Microsoft Touts Faster Speed With IE9 Preview

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Microsoft executives announced design improvements and anticipated performance enhancements slated for the impending IE 9 launch at the Microsoft's MIX developer conference, held in Las Vegas, Tuesday, despite the fact that the company is still months away from an official consumer launch of its new Web browser.

What separates this impending release from others is that Microsoft launched IE 9 Platform Preview for developers, an application that allows Web developers to take the new browser for a "test drive" by enabling them to access and provide feedback on the progress the company is making on its development.

'The Platform Preview, and the feedback loop it is part of, makes a major change from previous IE releases, " said Dean Hachamovich, Microsoft IE general manager, in a statement. "We want the developer community to have an earlier hands-on experience with the progress we're making on the IE platform."

Microsoft said that its newly launched Platform Preview provides developers a better forum on which to share and discuss information and feedback as IE 9 undergoes various stages of its development. Additionally, the company pledged to update the browser every eight weeks. "The Platform Preview, and the feedback loop it is part of, marks a major change from previous IE releases," Hachamovitch said. "Combined with our engagement with our standards bodies and the development of industry standard test suits, this open community discussion and earlier and more frequent builds reflect our commitment to the Web."

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The upcoming browser also contains a new JavaScript engine, called "Chakra," designed to accelerate the speed and improve performance of IE 9 with a design enhancement that contains a separate background thread for compiling JavaScript while Windows runs in parallel on another core of the CPU. Altogether, the separate JavaScript thread enables users to keep an accelerated Web interaction pace while IE continues to generate faster code.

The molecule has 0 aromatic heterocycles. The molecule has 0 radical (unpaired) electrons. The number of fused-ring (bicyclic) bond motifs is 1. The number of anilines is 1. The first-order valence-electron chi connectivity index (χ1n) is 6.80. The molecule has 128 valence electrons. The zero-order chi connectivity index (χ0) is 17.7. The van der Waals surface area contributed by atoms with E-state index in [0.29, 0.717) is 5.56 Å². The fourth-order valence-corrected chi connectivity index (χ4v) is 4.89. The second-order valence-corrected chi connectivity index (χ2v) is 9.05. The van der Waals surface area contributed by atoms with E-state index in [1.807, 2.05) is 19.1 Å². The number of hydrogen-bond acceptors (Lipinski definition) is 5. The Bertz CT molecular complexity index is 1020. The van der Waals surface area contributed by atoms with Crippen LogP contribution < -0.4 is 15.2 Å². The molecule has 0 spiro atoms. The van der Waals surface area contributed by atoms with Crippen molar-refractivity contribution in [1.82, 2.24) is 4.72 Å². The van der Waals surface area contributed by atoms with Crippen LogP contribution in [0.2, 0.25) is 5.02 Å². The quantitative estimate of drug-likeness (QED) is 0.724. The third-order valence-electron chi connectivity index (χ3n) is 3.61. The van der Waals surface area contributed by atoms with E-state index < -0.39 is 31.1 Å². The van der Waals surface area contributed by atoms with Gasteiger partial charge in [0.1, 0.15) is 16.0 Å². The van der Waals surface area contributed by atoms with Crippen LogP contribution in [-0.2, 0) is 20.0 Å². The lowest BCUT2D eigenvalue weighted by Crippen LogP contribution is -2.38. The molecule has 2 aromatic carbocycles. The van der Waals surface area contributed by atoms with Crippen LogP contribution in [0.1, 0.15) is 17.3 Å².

"Users simply wait less and interact more, like a native program. This design enables better performance for the Web development patterns that occur on many real world sites," Hachamovitch said.

The desired result will be a speed benchmark that Microsoft hails as "approaching the duration of an eye-blink."

Microsoft also lauds IE 9 as the "first browser to provide hardware-accelerated SVG support" -- enabling it to take advantage of available specialized hardware designed to speed up HTML and graphics performance on Web pages. Microsoft engineers hope that the enhancements -- particularly speed -- will put IE on par with some of its biggest competitors, while allowing the browser to regain marketshare lost to Mozilla Firefox, Google Chrome and others. A Webkit SunSpider JavaScript Benchmark chart shows that benchmark speed for the new IE9 is slightly better than Firefox 3.6, but falls behind the performance of Safari 4.0, Chrome 4.0 and 5.0.3 and Opera 10.5.

"As we continue to make IE9's script engine faster for real world sites, IE will continue to become faster at this particular benchmark as well," Hachamovitch said.